Real Moms Share: Deb Discenza
Deb Discenza shares about starting motherhood with a 10 week “Preemie”.
Deb Discenza is an author who contributed to this issue’s “Real Moms Share” section. We asked her to give us an insight into herself, as well as into her life raising her daughter, Becky. We asked her a series of questions; some serious and some “just for fun”. See what she said…
PARENTING SPECIAL NEEDS: Tell us a little bit about yourself and family.
DEB DISCENZA: Our family consists of my husband, Gregg, our daughter, Becky, 10, our 7-month old kittens, Baker and Stormy, and myself. Becky is in 4th grade in our district’s advanced academic program (AAP) school, is holding her own and has a solid set of friends. She has come a long way from being born 10 weeks early and working through a Neonatal Intensive Care Unit stay as well as developmental delays and accompanying therapies, a diagnoses of Asperger’s Syndrome, ADHD, Sensory Integration Dysfunction, Feeding Aversions, Developmental Motor Coordination Disorder and asthma.
PSN: Tell us a little bit more about Becky’s (early start, NICU Journey) diagnosis and personality.
DD: Becky was born 10 weeks early after my water broke while in the car on a large family outing an hour outside of town. Thinking that I, embarrassingly, had a bladder accident in the car, I quickly discovered the truth and was alternately crying, apologizing to my unborn daughter and trying to use my cell phone to call my family members in the car. I spoke to two ladies in a store office and asked if could I borrow their phone to call my doctor. I had them rush out to the car to inform my husband of the situation as the doctor’s office answering service started to “page a doctor”.
Fast forward to the hospital: I was given shots to stop the labor, a shot to mature my daughter’s lungs, and put on strict bed rest. Thirty hours later, I was told by the labor and delivery nurse I would be delivering that night. It was 20 minutes to midnight on Grandparent’s Day. Becky was arriving so fast that the doctor on duty was still parking her car at the hospital. A doctor on the floor had to step in and a short while later Becky was born. A nurse held my daughter up so I could quickly see her then whisked her off to the NICU with my husband in tow.
Becky’s NICU journey was definitely a “rollercoaster” despite her strong start. After the “NICU Honeymoon”, Becky was working through a number of breathing issues that required her to be on a CPAP and “on and off” of oxygen. Her heart had three “holes” that were common (and expected to close), but she may end up needing heart surgery. She received my breast milk through a feeding tube for the first several weeks of her life and eventually took a bottle of fortified breast milk. Feeding issues that included a problem developing a solid suck/swallow reflex were an issue, as was GERD. Jaundice and anemia were also issues that were being addressed as they worked through tests on Becky’s eyes (she was at risk for Retinopathy for Prematurity), a hearing test and a cranial ultrasound for any brain bleeds. Everyday was different and while we saw improvement over time, we also saw setbacks including a very serious infection. Bit by bit I gained a little confidence by talking to her, singing to her, and doing Kangaroo Care.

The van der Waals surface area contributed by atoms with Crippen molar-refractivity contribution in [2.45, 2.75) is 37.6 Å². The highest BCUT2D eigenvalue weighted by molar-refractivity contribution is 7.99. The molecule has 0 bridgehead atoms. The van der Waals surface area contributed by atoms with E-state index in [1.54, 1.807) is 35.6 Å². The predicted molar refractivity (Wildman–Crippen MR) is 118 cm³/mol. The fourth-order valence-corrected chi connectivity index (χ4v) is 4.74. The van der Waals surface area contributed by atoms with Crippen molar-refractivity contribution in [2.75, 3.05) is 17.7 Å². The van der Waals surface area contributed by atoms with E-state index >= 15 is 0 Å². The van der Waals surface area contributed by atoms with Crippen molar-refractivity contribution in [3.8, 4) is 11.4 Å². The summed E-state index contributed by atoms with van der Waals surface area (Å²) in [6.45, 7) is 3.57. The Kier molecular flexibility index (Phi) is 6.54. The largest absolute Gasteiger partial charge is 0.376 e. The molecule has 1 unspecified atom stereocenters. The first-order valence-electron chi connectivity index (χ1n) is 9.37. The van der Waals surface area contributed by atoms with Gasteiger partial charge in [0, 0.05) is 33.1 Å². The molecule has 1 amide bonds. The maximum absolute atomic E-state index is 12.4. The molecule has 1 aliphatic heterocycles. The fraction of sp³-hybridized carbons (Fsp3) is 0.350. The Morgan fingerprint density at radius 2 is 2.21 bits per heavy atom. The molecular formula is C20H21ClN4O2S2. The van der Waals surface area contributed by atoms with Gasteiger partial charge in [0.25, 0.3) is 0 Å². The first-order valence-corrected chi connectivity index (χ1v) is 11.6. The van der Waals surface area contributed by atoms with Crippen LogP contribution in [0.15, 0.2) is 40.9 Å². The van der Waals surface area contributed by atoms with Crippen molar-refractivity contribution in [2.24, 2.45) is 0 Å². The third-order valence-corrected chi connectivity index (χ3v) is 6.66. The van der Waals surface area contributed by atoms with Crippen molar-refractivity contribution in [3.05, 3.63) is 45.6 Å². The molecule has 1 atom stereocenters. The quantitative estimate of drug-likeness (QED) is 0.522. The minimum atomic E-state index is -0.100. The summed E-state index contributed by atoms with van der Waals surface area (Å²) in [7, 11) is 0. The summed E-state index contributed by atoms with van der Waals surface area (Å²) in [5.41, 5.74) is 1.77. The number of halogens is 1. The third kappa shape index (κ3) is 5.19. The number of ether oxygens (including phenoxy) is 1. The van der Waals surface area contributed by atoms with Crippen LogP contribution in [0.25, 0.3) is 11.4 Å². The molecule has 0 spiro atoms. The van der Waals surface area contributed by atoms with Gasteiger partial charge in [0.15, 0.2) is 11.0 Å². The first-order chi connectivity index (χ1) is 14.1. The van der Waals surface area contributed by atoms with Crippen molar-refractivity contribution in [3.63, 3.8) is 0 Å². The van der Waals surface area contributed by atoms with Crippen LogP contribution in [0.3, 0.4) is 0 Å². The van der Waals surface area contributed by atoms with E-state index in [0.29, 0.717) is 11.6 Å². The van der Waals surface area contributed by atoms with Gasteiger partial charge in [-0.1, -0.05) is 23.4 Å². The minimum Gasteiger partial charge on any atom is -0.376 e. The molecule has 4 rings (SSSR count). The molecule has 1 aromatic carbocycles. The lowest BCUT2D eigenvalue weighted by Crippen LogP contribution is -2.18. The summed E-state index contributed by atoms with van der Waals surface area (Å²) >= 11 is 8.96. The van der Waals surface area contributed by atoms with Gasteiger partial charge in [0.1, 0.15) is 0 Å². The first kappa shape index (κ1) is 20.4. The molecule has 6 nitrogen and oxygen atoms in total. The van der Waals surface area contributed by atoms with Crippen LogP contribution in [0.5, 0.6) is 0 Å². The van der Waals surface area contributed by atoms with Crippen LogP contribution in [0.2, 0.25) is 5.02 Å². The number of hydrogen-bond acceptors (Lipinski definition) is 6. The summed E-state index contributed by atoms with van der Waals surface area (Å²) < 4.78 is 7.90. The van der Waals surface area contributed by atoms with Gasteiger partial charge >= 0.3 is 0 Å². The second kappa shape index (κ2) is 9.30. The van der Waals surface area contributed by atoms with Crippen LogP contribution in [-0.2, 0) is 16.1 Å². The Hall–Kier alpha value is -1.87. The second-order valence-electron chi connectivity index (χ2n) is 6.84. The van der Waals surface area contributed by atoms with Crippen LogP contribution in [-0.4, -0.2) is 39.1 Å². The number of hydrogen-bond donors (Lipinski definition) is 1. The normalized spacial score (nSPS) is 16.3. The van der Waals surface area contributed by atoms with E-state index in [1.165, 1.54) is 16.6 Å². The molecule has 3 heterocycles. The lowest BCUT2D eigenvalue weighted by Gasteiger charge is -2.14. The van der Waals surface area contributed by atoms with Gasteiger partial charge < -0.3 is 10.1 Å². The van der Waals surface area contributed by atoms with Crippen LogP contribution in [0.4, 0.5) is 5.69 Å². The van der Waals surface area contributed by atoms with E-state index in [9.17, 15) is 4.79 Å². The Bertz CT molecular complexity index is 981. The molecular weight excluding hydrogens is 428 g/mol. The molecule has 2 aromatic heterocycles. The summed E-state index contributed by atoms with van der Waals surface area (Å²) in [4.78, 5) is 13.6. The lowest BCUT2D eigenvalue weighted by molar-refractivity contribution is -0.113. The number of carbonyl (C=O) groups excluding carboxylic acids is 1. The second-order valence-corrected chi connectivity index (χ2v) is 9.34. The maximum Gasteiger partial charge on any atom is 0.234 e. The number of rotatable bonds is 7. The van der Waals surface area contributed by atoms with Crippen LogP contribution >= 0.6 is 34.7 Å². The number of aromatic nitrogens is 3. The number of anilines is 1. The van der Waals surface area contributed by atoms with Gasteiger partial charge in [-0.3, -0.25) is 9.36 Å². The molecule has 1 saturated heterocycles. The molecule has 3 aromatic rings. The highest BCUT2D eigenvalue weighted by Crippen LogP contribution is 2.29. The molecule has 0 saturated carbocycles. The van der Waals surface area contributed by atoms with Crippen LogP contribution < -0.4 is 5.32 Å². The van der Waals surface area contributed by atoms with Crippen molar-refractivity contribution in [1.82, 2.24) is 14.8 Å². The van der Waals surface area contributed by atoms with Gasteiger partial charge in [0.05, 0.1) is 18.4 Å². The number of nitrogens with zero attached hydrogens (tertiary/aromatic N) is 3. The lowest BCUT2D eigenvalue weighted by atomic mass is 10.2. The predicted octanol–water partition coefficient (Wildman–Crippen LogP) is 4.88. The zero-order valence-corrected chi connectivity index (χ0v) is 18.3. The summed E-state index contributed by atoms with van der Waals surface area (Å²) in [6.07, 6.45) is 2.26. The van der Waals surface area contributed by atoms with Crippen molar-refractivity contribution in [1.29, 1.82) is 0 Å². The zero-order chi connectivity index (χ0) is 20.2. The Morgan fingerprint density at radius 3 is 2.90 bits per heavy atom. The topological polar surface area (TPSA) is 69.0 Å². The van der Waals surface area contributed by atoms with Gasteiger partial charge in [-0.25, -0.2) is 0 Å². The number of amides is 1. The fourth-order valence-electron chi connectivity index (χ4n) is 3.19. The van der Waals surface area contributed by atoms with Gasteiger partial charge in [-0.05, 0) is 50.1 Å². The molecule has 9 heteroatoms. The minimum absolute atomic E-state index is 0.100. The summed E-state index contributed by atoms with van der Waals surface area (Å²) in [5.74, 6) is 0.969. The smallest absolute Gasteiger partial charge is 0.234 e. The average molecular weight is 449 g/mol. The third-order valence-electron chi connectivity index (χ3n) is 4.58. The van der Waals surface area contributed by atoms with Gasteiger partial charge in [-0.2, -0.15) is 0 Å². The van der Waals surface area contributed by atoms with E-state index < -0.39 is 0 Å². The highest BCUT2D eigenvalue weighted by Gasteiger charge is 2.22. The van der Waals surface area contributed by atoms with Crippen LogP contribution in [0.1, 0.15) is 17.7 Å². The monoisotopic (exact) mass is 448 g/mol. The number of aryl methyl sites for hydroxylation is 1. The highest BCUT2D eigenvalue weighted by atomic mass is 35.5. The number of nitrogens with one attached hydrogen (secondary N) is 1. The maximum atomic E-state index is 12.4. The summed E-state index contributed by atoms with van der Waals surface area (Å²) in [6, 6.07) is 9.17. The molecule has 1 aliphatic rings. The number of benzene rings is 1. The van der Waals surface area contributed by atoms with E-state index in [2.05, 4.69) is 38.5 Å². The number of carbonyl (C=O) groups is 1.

After 38 days in the NICU, Becky came home. She was required to be on oxygen and a monitor and was watched over by a pediatrician, cardiologist, pulmonologist, ophthalmologist, and a neurosurgeon. With Respiratory Syncytial Virus (RSV) starting as she came home, she received monthly Synagis injections until mid-spring to help her immune system fight the deadly virus should she contract it. My daughter’s feeding issues increased 5 days post-discharge and this landed her back in the hospital for 2 days. Within a couple of months, though, Becky shed the medical equipment and really “took off” as did my confidence in caring for her. The NICU experience has left a permanent mark on my husband and myself. Despite family and friends trying to tell me “she is out of the NICU and doing great, so you can relax now” my gut told me otherwise. I am glad I stuck to what my gut was telling me because a mother’s instinct is the best advocate for any child… and especially a special needs child.
(Continued on page 2)
Subscribe to our free email newsletter now to access our free magazine!